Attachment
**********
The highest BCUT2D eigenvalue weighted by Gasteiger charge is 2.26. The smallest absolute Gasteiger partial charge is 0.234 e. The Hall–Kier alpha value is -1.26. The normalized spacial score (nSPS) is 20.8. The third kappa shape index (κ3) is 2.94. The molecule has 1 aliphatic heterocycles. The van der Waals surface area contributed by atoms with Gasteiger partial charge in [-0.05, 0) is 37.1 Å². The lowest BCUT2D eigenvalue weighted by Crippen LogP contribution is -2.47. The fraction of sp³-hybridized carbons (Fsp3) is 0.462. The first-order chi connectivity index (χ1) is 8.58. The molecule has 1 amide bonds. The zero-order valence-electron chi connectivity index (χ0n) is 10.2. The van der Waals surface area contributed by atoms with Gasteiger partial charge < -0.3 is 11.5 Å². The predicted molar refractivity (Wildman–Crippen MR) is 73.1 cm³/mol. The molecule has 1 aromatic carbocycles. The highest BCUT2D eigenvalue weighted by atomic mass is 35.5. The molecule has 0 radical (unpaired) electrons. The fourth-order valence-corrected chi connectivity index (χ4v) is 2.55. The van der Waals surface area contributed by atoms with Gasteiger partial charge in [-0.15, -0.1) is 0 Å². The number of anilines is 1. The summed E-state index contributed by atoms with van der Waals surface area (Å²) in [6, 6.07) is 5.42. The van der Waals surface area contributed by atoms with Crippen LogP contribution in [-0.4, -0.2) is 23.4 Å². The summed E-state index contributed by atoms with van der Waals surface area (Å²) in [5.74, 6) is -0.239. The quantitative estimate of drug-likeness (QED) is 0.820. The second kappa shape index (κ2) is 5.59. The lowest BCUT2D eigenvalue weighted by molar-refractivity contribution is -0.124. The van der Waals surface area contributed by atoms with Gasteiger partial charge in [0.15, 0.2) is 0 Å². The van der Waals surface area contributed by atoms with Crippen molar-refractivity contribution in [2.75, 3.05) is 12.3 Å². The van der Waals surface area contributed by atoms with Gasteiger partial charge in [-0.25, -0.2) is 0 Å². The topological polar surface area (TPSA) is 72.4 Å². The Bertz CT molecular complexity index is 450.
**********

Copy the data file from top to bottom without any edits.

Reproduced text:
The highest BCUT2D eigenvalue weighted by Gasteiger charge is 2.26. The smallest absolute Gasteiger partial charge is 0.234 e. The Hall–Kier alpha value is -1.26. The normalized spacial score (nSPS) is 20.8. The third kappa shape index (κ3) is 2.94. The molecule has 1 aliphatic heterocycles. The van der Waals surface area contributed by atoms with Gasteiger partial charge in [-0.05, 0) is 37.1 Å². The lowest BCUT2D eigenvalue weighted by Crippen LogP contribution is -2.47. The fraction of sp³-hybridized carbons (Fsp3) is 0.462. The first-order chi connectivity index (χ1) is 8.58. The molecule has 1 amide bonds. The zero-order valence-electron chi connectivity index (χ0n) is 10.2. The van der Waals surface area contributed by atoms with Gasteiger partial charge < -0.3 is 11.5 Å². The predicted molar refractivity (Wildman–Crippen MR) is 73.1 cm³/mol. The molecule has 1 aromatic carbocycles. The highest BCUT2D eigenvalue weighted by atomic mass is 35.5. The molecule has 0 radical (unpaired) electrons. The fourth-order valence-corrected chi connectivity index (χ4v) is 2.55. The van der Waals surface area contributed by atoms with Gasteiger partial charge in [-0.15, -0.1) is 0 Å². The number of anilines is 1. The summed E-state index contributed by atoms with van der Waals surface area (Å²) in [6, 6.07) is 5.42. The van der Waals surface area contributed by atoms with Crippen LogP contribution in [-0.4, -0.2) is 23.4 Å². The summed E-state index contributed by atoms with van der Waals surface area (Å²) in [5.74, 6) is -0.239. The quantitative estimate of drug-likeness (QED) is 0.820. The second kappa shape index (κ2) is 5.59. The lowest BCUT2D eigenvalue weighted by molar-refractivity contribution is -0.124. The van der Waals surface area contributed by atoms with Gasteiger partial charge in [0.15, 0.2) is 0 Å². The van der Waals surface area contributed by atoms with Crippen molar-refractivity contribution in [2.75, 3.05) is 12.3 Å². The van der Waals surface area contributed by atoms with Gasteiger partial charge in [-0.25, -0.2) is 0 Å². The topological polar surface area (TPSA) is 72.4 Å². The Bertz CT molecular complexity index is 450.